I say that the government is doing precisely what that quotation from Beauchesne says is unconstitutional. It is hastily putting through something on party lines, something that has already caused grave apprehension among large numbers of citizens throughout this country. The Prime Minister knows that the majority of the people in this country do not support him on this pipe-line proposal.
If you are so sure why do you not tell the Prime Minister to dissolve this house? As a matter of fact, it is my suspicion that the Prime Minister realizes that he should dissolve this house, but it is those members behind him who do not want an election who are trying to keep him from doing it. Furthermore, Mr. Speaker, what is being done here tonight by the Prime Minister and this government meets exactly the prohibition in the last part of that quotation:
. . . designed solely to protect one class of the community, and not the community as a whole. fMr. Knowles.]
No, it does not quite meet it, Mr. Speaker. It is not designed to protect one class of the Canadian community; it is designed to provide huge profits for a few people outside of this country altogether. I say to the Prime Minister, in the words of that quotation, he has the power to do what he is doing tonight; it is perfectly legal; it will stand up in court but in the strict parliamentary sense of the term, by the rule of everything that is moral and proper, it is unconstitutional what he is asking parliament to do tonight, and that is the reason we are taking the stand that we are, not just a delaying action, but a stand'-
Our aim, Mr. Speaker, is to defeat this bill and we hope that even yet the arguments that we are permitted to make in the next three hours and five minutes will persuade the government that it is trying to foist upon the people of Canada a bad bill.
Last evening the Minister of Finance paid me the compliment of suggesting that I had spoken more than 30 times in this debate. I do not mind that reference, but just to keep the record straight-and I suppose this will produce a bit of humour, but let us have the record straight-this is only the second time that I have actually spoken in this debate itself. All of the other times that I have risen to my feet-and it may be 28 other times or even 50 times-have been on points of order, and I make no apology for doing my best to persuade this parliament that it is not only important to get things done; it is important to do them in the right way.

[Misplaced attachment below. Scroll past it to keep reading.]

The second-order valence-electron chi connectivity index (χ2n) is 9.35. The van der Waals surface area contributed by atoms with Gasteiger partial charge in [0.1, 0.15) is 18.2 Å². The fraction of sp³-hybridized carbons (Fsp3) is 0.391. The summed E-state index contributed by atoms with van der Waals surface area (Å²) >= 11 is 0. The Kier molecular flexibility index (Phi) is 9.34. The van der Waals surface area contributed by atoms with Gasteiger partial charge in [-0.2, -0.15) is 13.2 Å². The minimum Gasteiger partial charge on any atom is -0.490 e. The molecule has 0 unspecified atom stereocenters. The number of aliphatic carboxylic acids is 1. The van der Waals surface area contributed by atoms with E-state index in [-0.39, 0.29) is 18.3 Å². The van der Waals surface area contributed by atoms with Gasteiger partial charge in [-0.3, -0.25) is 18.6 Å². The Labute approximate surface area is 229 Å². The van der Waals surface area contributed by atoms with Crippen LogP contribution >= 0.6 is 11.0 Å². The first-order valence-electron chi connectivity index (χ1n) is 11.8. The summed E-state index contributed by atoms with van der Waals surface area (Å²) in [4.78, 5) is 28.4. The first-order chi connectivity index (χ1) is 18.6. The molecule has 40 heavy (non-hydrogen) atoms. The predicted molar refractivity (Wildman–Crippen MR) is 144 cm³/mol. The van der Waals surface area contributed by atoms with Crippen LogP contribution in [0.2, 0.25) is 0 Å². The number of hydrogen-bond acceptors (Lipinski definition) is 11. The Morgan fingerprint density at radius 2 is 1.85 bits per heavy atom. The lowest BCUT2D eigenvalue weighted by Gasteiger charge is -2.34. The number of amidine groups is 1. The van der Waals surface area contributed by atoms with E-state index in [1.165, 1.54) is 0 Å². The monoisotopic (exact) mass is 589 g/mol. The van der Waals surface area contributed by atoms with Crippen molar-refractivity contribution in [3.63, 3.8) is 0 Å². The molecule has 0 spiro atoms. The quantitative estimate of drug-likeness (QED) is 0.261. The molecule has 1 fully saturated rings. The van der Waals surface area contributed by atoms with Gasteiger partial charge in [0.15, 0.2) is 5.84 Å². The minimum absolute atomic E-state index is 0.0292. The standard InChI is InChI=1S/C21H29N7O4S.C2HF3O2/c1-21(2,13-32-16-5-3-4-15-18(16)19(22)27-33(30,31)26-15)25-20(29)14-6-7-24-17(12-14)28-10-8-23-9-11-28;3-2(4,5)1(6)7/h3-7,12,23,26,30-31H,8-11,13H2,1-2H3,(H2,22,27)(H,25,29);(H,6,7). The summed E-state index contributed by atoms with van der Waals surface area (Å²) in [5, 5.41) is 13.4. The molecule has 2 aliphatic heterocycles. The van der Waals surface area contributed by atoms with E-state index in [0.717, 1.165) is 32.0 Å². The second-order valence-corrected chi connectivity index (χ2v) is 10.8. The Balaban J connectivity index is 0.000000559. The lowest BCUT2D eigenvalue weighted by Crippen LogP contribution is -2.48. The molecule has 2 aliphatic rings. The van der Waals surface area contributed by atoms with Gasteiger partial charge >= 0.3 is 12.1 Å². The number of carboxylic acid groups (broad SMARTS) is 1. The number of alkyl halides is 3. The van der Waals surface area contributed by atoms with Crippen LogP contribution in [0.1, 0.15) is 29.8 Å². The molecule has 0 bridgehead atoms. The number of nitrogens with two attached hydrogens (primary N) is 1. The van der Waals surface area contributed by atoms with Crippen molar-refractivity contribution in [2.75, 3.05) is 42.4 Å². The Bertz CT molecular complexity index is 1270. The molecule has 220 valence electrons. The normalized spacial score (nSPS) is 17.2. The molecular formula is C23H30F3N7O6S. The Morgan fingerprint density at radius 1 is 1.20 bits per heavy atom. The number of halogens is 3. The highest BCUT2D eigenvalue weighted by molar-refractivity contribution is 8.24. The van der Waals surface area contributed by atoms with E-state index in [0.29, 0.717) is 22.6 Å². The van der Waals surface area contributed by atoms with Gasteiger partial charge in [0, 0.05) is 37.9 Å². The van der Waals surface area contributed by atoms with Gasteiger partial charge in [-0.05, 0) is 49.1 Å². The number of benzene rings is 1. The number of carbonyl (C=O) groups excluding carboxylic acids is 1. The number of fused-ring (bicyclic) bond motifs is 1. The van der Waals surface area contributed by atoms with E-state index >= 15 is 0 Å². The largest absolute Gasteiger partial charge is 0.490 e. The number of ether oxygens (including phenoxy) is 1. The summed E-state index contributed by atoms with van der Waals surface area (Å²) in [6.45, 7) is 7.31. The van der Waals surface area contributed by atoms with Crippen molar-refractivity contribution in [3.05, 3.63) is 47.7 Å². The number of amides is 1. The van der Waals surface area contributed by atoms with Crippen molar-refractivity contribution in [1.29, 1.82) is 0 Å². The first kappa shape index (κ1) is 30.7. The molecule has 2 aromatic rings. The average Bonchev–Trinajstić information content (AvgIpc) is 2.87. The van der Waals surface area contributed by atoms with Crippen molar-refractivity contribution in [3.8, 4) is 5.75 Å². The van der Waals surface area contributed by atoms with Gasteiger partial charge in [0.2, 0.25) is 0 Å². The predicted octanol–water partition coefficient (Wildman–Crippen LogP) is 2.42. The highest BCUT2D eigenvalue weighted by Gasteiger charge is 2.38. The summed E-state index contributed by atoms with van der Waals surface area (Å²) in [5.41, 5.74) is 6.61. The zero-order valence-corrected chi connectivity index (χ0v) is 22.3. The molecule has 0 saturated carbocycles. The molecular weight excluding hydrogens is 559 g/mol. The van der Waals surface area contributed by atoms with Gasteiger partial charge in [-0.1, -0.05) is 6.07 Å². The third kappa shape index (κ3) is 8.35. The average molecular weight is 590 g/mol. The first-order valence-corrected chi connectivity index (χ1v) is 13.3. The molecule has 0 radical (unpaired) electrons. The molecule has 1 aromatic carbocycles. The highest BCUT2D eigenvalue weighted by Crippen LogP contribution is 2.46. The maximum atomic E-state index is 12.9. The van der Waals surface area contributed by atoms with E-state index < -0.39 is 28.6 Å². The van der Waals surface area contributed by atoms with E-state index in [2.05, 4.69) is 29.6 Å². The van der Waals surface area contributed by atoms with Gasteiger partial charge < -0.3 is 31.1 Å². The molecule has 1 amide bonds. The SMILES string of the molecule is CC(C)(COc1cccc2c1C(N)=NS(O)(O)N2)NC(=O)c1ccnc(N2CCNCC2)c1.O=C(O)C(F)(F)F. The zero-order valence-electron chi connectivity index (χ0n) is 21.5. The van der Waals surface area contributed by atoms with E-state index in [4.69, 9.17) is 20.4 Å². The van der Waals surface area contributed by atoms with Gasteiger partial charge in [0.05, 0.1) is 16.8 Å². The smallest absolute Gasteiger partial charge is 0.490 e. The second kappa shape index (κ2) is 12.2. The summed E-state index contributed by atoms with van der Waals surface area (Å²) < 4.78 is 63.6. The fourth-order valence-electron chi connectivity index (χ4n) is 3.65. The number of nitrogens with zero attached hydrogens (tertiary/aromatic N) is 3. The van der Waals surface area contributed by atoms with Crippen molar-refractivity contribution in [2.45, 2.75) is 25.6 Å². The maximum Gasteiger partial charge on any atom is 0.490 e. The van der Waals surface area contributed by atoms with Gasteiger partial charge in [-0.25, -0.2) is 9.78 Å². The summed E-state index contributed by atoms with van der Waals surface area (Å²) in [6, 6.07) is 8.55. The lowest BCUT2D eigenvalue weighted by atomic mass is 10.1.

I wish to point out, Mr. Speaker, that during the course of this legislation there have been a number of instances of what we regard as the breaking of the rules of this House of Commons. It is not my purpose in reciting them at this moment, or reciting just a few of them, at any rate, to argue each case over again. The house has made its decision, but I think we should have a catalogue of what has been done by this government. First of all, a second resolution was put on the order paper when an earlier resolution was already there. We fought that three different times because we felt it was wrong. Then, skipping over some of the minor infractions of the rules, we reached the occasion when, in my view, the government sought to go beyond what was included in standing order 33, the first night we were met with closure, when it brought in the bill the same night the resolution was passed. The government also broke a fundamental rule and presented parliament with a gross insult when it gave us a bill without the agreement attached to it which is referred
to in the bill. In due course, we got into committee and we had the Minister of Trade and Commerce, imposing, even before official closure under standing order 33, a form of closure that he devised-unless the Minister of Citizenship and Immigration suggested it to him-that of postponing discussion on the first three clauses, with the result that the only clause we discussed in committee was clause 4. In that connection, since the Prime Minister is fond of reading Redlich, an ancient authority, may I ask him to read a page other than the one he read yesterday. I refer him to page 92, paragraph 3, which reads: